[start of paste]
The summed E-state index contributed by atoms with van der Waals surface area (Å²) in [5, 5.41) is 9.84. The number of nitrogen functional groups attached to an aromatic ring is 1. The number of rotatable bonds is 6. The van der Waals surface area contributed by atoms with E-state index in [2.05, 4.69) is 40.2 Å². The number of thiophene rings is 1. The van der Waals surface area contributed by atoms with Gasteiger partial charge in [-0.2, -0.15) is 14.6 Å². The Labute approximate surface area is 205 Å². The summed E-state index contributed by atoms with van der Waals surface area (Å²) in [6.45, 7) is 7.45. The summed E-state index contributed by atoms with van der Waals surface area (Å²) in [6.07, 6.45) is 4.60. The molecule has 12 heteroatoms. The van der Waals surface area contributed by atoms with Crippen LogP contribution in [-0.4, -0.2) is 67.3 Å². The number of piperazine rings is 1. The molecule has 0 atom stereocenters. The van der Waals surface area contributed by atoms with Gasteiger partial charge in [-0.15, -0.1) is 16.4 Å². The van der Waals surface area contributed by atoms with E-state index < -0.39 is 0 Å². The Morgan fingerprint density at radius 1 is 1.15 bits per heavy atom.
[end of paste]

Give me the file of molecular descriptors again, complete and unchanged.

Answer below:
The summed E-state index contributed by atoms with van der Waals surface area (Å²) in [5, 5.41) is 9.84. The number of nitrogen functional groups attached to an aromatic ring is 1. The number of rotatable bonds is 6. The van der Waals surface area contributed by atoms with E-state index in [2.05, 4.69) is 40.2 Å². The number of thiophene rings is 1. The van der Waals surface area contributed by atoms with Gasteiger partial charge in [-0.2, -0.15) is 14.6 Å². The Labute approximate surface area is 205 Å². The summed E-state index contributed by atoms with van der Waals surface area (Å²) in [6.45, 7) is 7.45. The summed E-state index contributed by atoms with van der Waals surface area (Å²) in [6.07, 6.45) is 4.60. The molecule has 12 heteroatoms. The van der Waals surface area contributed by atoms with Crippen LogP contribution in [-0.4, -0.2) is 67.3 Å². The number of piperazine rings is 1. The molecule has 0 atom stereocenters. The van der Waals surface area contributed by atoms with Gasteiger partial charge in [-0.15, -0.1) is 16.4 Å². The van der Waals surface area contributed by atoms with E-state index < -0.39 is 0 Å². The Morgan fingerprint density at radius 1 is 1.15 bits per heavy atom.